It can therefore be seen that wine has a damaging effect on hemorrhoid patients, who should avoid drinking or reduce wine consumption and frequency.

While discussing on restraining wine intake, we should also consider the adverse effects of wine on our liver and heart. One should always limit the wine consumption in accordance with one’s health conditions.

Constipation and Hemorrhoids

Constipation is a common symptom of the hemorrhoids patient. Around 50% of the senior people suffer from constipation. Constipation is not only a cause of anorectal diseases like hemorrhoids and fistula, it may also lead to other diseases or worsening them.

Constipation can have three different meanings:

  • infrequent bowel movements (less than three times per week): moisture and toxins will be absorbed by the body; decreased elasticity of the anal venous vessels leading to blood stasis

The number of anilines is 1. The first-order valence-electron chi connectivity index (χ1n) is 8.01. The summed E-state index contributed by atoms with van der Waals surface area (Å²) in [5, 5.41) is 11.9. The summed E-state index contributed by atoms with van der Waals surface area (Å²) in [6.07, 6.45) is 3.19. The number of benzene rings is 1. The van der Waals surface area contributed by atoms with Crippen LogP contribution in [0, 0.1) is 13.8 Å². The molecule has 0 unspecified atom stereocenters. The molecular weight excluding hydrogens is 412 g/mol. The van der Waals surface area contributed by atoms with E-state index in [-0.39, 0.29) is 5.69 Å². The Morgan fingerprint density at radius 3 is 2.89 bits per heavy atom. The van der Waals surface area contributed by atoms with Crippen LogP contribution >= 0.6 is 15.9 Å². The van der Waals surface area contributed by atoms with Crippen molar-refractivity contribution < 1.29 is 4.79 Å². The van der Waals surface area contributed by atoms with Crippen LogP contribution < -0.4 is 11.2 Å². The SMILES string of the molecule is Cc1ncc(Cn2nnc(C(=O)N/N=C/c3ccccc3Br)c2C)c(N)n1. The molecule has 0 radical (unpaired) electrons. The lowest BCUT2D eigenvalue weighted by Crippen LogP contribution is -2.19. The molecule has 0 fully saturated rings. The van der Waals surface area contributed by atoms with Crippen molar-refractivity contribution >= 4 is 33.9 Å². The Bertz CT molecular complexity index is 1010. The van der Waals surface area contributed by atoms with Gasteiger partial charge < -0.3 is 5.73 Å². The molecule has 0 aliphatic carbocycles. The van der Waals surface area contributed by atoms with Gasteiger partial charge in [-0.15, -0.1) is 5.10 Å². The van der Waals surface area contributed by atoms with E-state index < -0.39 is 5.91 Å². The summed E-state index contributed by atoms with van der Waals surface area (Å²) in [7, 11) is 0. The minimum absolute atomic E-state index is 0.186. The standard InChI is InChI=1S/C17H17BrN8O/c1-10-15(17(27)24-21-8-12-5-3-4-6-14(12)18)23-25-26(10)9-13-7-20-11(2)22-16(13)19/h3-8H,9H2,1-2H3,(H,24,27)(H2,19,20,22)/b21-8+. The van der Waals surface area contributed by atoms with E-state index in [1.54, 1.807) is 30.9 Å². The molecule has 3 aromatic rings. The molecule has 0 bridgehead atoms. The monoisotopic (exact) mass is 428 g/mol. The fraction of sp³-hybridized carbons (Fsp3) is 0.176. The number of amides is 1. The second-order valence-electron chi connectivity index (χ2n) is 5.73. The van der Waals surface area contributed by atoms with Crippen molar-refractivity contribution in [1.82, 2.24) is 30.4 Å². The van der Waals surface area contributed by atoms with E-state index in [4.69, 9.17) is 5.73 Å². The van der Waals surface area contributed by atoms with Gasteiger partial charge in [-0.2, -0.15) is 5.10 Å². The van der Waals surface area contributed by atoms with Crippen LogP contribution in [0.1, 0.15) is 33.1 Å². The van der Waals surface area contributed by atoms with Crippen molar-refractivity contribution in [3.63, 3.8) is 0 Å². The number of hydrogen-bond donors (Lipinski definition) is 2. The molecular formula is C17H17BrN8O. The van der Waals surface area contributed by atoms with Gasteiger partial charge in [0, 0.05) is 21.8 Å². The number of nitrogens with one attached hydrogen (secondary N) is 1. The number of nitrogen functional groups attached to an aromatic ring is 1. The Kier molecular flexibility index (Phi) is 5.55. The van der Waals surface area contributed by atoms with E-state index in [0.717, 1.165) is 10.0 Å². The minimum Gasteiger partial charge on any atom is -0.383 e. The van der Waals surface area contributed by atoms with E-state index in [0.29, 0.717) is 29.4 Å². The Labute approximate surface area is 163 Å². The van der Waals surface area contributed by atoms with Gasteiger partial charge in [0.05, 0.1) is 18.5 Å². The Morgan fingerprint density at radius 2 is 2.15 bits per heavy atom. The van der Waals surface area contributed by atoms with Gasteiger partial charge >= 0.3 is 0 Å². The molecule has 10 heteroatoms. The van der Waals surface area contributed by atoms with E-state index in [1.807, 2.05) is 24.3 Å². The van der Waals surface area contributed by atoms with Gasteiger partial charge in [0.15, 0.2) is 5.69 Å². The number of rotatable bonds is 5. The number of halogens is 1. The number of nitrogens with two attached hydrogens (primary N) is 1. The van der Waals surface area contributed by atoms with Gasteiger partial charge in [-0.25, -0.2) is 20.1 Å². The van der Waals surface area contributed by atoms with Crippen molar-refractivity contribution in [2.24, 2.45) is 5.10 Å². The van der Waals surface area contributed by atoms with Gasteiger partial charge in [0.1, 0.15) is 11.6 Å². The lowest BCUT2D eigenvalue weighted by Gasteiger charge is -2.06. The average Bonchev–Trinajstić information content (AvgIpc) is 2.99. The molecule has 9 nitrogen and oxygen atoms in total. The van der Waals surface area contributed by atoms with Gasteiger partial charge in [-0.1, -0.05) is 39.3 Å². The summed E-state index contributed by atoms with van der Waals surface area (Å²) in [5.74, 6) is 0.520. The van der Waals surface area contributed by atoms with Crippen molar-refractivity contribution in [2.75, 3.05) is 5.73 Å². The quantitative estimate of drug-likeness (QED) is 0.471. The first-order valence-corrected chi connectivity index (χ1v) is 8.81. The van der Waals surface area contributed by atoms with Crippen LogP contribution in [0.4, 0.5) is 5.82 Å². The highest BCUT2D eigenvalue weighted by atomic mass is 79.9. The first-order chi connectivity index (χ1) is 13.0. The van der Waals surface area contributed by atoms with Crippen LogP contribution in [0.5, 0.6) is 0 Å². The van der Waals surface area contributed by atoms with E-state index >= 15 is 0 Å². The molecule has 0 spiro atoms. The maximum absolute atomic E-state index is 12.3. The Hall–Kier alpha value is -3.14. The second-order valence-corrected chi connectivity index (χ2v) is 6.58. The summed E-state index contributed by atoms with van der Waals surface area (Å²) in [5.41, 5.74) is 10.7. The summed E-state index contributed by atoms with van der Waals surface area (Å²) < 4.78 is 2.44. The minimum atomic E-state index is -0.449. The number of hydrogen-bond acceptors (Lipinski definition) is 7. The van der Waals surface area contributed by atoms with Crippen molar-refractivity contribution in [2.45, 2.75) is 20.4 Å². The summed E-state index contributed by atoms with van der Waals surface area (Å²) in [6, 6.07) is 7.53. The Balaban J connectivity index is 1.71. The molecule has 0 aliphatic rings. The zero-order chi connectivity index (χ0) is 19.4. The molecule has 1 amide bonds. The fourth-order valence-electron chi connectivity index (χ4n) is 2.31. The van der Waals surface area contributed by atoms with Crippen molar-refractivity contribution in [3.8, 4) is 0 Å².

• difficult bowel movement, not smooth, with feeling of incomplete evacuation
  • dry and hard stools: with tendency of straining on bowel movement thereby injuring the anal muscle, leading to inflammation and abscess, increasing the extent of blood stasis

Chronic constipation may cause more serious complications like intestinal obstruction.

What are anal fissures?

An anal fissure is a cut or tear occuring in the anus (the opening through which stool passes out of the body) that extends upwards into the anal canal. Fissures are a common condition of the anus and anal canal and are responsible for six to fifteen percent of the visits to a colon and rectal (colorectal) surgeon. They affect men and women equally and both the young and the old. Fissures usually cause pain during bowel movements that often is severe. Anal fissure is the most common cause of rectal bleeding in infancy.